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What Amy Did Next!

June 29th, 2015

Amy-SparkesIt’s a funny game, teaching, especially teaching creative stuff like writing. Everyone can tell a story of one kind or another. But how do you take someone from eager amateur to money-making professional? Sure, there’s technique – everyone has to learn the tools of the trade. And then there’s business – whatever your art, you have to know its terrain, the people involved and how best to approach them. But then, there’s all the rest – the creative spark, tenacity, the ability to play like a child, and the will to stay up all night to meet your deadline (if that’s what it takes.) How on Earth do you teach that?

Well, I think most teachers would agree – you can’t. Personally, I think the best you can do as a teacher of writing (or any other creative art) is show people how to open the door to the profession, but once that door is open, they have to walk through themselves. Like Amy Sparkes did.

Amy was born in Eastbourne, England. She grew up by the sea and had a magical childhood, filled with ghosts, fairies, witches and curious incidents like trying to remove the school floor in pursuit of a magical land. She started writing creatively aged 5 and wrote many stories, poems and plays throughout her school days. Then, as an adult, she enrolled with the Writers Bureau. Soon after starting her course, she had several articles published, then decided to specialize in writing for children and had her first picture book Hodge the Hedgehog published by Meadowside in 2009. This book featured on CBeebies Storytime here in the UK, and was followed by a two-book fiction deal with the same publisher. After that she landed herself a top literary agent.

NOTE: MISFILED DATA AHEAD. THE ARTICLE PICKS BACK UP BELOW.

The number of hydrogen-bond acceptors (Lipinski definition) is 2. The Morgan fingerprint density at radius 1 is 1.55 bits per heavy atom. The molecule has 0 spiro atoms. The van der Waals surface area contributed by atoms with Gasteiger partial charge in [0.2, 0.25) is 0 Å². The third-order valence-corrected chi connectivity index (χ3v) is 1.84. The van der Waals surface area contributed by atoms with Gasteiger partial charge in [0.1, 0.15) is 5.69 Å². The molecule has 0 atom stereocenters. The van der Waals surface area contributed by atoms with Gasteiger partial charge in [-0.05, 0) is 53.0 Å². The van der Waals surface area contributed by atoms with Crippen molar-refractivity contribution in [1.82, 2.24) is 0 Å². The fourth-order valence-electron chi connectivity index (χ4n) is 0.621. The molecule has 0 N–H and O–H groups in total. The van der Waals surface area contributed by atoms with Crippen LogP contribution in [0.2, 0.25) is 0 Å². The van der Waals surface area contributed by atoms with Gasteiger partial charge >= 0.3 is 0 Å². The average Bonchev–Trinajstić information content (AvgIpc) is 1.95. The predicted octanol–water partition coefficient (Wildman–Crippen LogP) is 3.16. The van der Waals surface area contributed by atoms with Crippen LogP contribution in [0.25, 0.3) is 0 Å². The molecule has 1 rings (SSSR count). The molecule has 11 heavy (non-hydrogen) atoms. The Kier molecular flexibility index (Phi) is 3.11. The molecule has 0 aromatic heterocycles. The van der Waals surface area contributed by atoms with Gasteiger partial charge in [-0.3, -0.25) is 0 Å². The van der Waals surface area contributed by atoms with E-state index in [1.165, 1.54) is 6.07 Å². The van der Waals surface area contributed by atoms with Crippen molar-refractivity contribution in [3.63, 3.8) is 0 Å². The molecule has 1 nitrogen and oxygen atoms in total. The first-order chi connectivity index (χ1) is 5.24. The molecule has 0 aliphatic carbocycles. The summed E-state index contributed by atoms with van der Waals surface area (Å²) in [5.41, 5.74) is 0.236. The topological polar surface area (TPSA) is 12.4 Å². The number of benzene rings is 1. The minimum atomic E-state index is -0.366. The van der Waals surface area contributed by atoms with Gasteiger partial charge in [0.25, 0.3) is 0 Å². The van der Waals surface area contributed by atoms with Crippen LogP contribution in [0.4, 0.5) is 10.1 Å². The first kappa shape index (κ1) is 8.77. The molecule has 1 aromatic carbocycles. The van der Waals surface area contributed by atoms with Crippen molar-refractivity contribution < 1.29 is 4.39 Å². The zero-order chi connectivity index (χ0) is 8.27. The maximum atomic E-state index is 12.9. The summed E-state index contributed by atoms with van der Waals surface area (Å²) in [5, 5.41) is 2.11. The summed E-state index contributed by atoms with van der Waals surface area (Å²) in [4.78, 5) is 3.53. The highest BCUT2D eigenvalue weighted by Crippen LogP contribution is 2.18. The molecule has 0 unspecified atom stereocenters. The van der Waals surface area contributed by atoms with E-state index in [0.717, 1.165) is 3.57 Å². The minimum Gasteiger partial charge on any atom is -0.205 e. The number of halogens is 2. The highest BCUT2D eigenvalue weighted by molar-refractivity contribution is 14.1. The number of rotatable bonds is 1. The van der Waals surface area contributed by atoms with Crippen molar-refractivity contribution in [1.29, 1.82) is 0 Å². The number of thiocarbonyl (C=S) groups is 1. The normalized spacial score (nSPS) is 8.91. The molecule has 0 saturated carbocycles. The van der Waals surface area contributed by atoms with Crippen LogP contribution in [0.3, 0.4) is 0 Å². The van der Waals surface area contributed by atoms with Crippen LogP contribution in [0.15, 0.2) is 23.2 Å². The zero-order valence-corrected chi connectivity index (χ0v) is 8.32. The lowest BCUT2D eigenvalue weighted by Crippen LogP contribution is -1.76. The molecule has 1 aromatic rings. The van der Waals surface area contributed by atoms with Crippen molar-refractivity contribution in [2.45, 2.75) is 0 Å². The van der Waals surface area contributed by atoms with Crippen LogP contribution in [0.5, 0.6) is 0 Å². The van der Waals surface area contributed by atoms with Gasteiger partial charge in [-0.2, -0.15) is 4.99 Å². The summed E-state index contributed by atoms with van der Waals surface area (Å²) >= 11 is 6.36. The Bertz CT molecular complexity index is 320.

In 2012 she started regularly producing the ‘Writing for Children’ pages for ‘Writing Magazine’ and still continues that today. She also writes short stories for older children, published in ‘Aquila’ magazine.

In 2013 her next picture book, Do Not Enter the Monster Zoo was released with Random House. This book went on to be shortlisted for many awards, including ‘The Roald Dahl Funny Prize 2013’ and ‘Booktrust Best Book Awards 2014’. Shortly afterwards she was signed for another 2 picture books with Random House, The Goodnight Star (out August 2015) and Once Upon A Wish (out February 2016).

Then came a 2-book picture book deal with Egmont – The Mouse Who Sailed The Seas was published in May this year, and the second book appears in June 2016.

She also has a picture book with Scholastic, Alien’s Crazy Christmas out this October and another picture book out with them in October 2016. In fact, currently, she has a list of 3 novels, 5 junior fiction and about 10 new picture books, all waiting to be written. And with such a mass of material going to print, it’s no surprise that she’s often invited as a guest to literary festivals.

But as if all that wasn’t enough, she’s also a regular visitor to schools and pre-schools, and teaches ‘Writing for Children’ herself at a local college. Oh, and she has five children of her own to look after…

So, to put it mildly, she’s a busy woman. Of her studies with us, Amy says: “The Writers Bureau gave me the confidence to start submitting my work to editors and publishers, and I haven’t really stopped since. So thank you for that!”

Well, it’s a pleasure. It’s a delight to see students making a go of it, and we’re proud of the part we play in their achievements. Are we responsible for their success though? It’s hard to say. In this case, we taught Amy some invaluable techniques, and helped her get to know the terrain of the writing profession. But when it came to creative spark, and tenacity, the ability to carry on playing like a child, and that will to stay up all night to meet the deadline (if that’s what it takes) – they were always hers.

Keep on writing!phil-blog-sig

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